The deceased was not identified with any religious denomination, cult or sect, preferring to square his life with the Golden Rule. Neither was he united with any fraternal organization, living under the broad gauge of fellowship with man and natural and civil law. Politically he was a staunch Republican, except (if it can be assumed an exception) that in 1912 he temporarily departed from the old camp to follow the banner of his beloved leader the late Honorable Theodore Roosevelt.
In that campaign he was no less loyal than in his devotion to the principles of Abraham Lincoln, and by voice and pen waged well his spirit in the cause he espoused. He was very pronounced in his views, even to the point of bitterness to opponents who might differ to that degree, but under it all his tenderness of heart proclaims a man of honor and integrity, that "charity which coverth a multitude of sins."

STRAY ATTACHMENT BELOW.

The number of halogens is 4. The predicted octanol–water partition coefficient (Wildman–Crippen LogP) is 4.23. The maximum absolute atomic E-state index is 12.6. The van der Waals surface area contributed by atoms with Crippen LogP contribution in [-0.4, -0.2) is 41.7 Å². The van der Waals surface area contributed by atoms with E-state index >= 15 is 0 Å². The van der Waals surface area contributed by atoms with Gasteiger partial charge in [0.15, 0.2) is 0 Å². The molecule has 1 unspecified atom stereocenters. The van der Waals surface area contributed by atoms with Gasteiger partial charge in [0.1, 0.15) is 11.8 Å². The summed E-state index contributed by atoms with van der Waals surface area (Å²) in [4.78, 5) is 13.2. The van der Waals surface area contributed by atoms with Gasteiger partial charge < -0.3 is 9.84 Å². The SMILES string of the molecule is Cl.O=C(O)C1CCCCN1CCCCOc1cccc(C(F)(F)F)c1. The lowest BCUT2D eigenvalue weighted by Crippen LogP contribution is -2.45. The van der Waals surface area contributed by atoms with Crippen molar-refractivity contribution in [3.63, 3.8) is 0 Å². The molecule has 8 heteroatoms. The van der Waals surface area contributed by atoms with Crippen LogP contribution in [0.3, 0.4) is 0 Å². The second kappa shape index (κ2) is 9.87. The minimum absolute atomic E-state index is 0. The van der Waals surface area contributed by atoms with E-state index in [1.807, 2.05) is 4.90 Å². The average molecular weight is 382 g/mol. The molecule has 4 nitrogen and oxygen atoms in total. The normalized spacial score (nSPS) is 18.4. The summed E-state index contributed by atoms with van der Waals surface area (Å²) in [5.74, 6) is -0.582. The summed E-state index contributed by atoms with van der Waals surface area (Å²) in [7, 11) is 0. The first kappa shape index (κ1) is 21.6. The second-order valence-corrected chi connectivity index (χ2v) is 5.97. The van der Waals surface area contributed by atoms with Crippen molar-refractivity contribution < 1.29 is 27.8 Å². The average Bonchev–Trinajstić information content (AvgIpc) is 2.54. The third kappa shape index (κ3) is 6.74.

In husbandry, Mr. Sibert was a success. He propogated the finest varieties of strawberries and was considered an authority on horticulture. Trade publications were frequently regarded with subjects in that line from his pen.
In the evening of a life spent in the service of his fellow men, he passed to the realm of a pleasant dream. Who shall say that it is not well with him? No, not gone astray - he is just away, where a new life gives fruition for the toils of earth, where honor crowns a father for having reared to maturity a family of fine children, citizens living to make the world better, and this alone is worthy as his lasting memorial.